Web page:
02/10/2014 04:02 pm ET Updated Apr 12, 2014


Last week, Shakira and Rihanna's new video, filled with steamy faux lesbianism, absolutely shook some folks to the core. Of course, it also made others yawn, some laugh, others open a window, some go on a diet -- there were probably as many different reactions as there were shots of exposed thighs.

But the reactions that got arguably the most mainstream attention were from those like the Colombian public figure who proclaimed that by expressing female on female sensuality, Shaki and RiRi were going to cause increased smoking, homosexuality and lesbianism. Well, in addition to being very dramatic, the gentleman is wrong.

As someone who grew up watching heterosexual propaganda, I can tell you that watching people kiss doesn't change your orientation. I grew up seeing straight people kiss everywhere -- on TV and in movies, on the streets -- even my parents did it shamelessly in front of me twice a day! My parents were, and still are, very much in love, so I was exposed to a lot of opposite-sex kissing. Believe it or not, that did not change my orientation.

Other, more subtle heterosexual propaganda didn't affect me either. I heard people talking about their sexual orientation constantly -- at work, on Mondays, it was all anyone did! "My boyfriend and I spent the weekend blah, blah, blah." "My girlfriend made me so mad the other day blah, blah, blah." People mentioned their opposite sex partners in front of me all the time, I mean flaunted their heterosexuality, and, again, nothing. I was still gay.

The other recent same-sex affection "shocker" happened in Brazil, where finally the male lovers in the telenovela, Amor à Vida, kissed. This came about reportedly thanks to a relentless social media campaign from fans who wanted them to kiss. Why, you ask, did fans want this? Because it's normal and natural to see people in love kiss. Because, as my mother says, "Amor sin beso es como tallarin sin queso." ("Love without kisses is like spaghetti without cheese." I know -- not all Uruguayan-isms translate well.)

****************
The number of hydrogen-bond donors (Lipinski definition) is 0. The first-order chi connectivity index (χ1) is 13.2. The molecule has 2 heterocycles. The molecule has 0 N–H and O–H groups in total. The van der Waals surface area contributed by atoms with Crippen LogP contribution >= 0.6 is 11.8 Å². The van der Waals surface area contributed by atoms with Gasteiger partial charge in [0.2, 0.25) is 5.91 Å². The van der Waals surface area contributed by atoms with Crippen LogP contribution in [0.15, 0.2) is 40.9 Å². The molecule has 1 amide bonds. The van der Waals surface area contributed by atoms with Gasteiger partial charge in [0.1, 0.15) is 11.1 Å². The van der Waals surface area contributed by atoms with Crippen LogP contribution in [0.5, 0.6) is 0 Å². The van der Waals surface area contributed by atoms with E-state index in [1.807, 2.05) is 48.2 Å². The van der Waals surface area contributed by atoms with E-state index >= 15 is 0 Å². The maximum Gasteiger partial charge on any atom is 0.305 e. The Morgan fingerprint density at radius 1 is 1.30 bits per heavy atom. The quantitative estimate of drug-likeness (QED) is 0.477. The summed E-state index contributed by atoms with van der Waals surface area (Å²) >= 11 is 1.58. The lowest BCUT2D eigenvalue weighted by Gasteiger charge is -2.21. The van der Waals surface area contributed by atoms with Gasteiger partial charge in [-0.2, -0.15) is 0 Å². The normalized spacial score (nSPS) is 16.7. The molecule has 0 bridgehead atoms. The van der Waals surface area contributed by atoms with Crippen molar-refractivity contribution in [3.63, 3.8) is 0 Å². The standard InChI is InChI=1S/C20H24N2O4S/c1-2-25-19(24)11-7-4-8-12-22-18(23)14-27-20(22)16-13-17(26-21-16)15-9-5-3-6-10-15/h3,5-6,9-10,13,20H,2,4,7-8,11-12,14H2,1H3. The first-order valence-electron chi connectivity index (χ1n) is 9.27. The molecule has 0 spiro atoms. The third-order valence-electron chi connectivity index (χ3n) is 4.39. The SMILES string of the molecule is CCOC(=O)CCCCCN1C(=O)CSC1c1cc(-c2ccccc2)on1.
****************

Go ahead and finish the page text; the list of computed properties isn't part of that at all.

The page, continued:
The Brazilian kiss-quake reminded me of another great reaction that happened last year. Cory Booker, then mayor of Newark, New Jersey married a lot of same-sex couples and after marrying one couple, friends of his I believe, the men kissed as Booker applauded and then hugged them both. Now that is how a real man celebrates another person's happiness -- by sharing in it. Not by freaking out that he just saw two men kiss.

Producers and writers please, please take note. Nominations for the GLAAD Media Awards were just announced, in both English and Spanish and, while the competition in most Spanish-Language categories was hearty, because LGBT lives are being covered better than ever, novelas have lagged behind. The novela nominated this year for an award, Amores Verdaderos included a gay male couple getting married, which was definitely great, but they celebrated by sharing a hug. Really? "And you may now hug the groom?"

Visibility won't change a person's orientation, but it can make a lot of people feel good and like they're no longer living on the outskirts, way out there, far from where real life is happening.

Let's hope Shaki and RiRi's love and cigar-fest doesn't stop the creation of LGBT characters who show on-air affection like, for example, on The Fosters. Maybe a kiss is just a kiss, as the song goes, but feeling included can change a life -- for the better.